September 7

This Day in History

Sports

Sep 7, 1953:

Maureen Connolly wins U.S. Open

On this day in 1953, Californian tennis star Maureen Connolly defeats Doris Hart of Florida to win the U.S. Open 6-2, 6-4 and becomes the first woman ever to win the "Grand Slam" of tennis, capturing all four major championships in the same year.

The 1953 U.S. Open final was a rematch of the previous year’s final, in which the then 17-year-old Connolly had defeated Hart, who was 28, 6-3, 7-5. The young star’s game continued to improve, and she started the 1953 season off with a win in the Australian Open over Julie Sampson (6-3, 6-2). Connolly and Hart then met in the 1953 French Open final, in which Connolly again took the match, 6-2, 6-4. On the notoriously fast grass surface at that year’s Wimbledon, Connolly’s quickness paid off in another hard-fought match against Hart and she prevailed 8-6, 7-5.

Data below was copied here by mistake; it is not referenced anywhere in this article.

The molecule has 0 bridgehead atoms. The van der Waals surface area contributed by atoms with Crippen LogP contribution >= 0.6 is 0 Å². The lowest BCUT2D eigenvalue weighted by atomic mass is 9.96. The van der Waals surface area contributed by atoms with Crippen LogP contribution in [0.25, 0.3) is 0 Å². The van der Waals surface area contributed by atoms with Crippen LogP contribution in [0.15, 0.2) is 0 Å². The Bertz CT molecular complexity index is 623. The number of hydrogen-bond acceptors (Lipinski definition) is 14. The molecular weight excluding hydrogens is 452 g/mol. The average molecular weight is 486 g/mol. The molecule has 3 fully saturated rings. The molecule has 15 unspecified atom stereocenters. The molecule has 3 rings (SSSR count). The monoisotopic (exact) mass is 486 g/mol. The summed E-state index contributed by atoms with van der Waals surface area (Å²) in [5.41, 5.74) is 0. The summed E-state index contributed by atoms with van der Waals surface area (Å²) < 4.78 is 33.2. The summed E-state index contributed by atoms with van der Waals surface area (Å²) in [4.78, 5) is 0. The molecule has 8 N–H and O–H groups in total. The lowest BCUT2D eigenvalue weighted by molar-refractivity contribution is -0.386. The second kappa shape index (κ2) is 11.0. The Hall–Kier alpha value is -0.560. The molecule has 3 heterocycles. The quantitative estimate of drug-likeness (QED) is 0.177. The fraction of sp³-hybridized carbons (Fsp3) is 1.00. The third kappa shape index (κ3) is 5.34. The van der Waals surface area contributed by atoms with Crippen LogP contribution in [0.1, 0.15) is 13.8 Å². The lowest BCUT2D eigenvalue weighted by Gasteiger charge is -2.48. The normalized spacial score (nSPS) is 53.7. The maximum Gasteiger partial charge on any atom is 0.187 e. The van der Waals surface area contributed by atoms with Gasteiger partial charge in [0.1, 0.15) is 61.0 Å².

When she reached the finals at the 1953 U.S. Open at the West Side Tennis Club in Forest Hills, New York, Connolly showed a focus beyond her years and her trademark speed on the court was complemented by more powerful strokes than she’d had in her arsenal the previous year. Hart tried every shot at her disposal, but Connolly was able to power back Hart’s long forehands and catch up to her spin shots and drop shots with her outstanding foot speed. Connolly easily took the first set 6-2 and was up 5-2 in the second before faltering as she served on match point. Hart battled back to make the set 5-4 before Connolly was finally able to close it out. The match took just 43 minutes.

Connolly was named the Associated Press Female Athlete of the Year for three consecutive years, 1951 to 1953. Her tennis career was tragically ended when her right leg was crushed in a horse-riding accident when she was just 19 years old.

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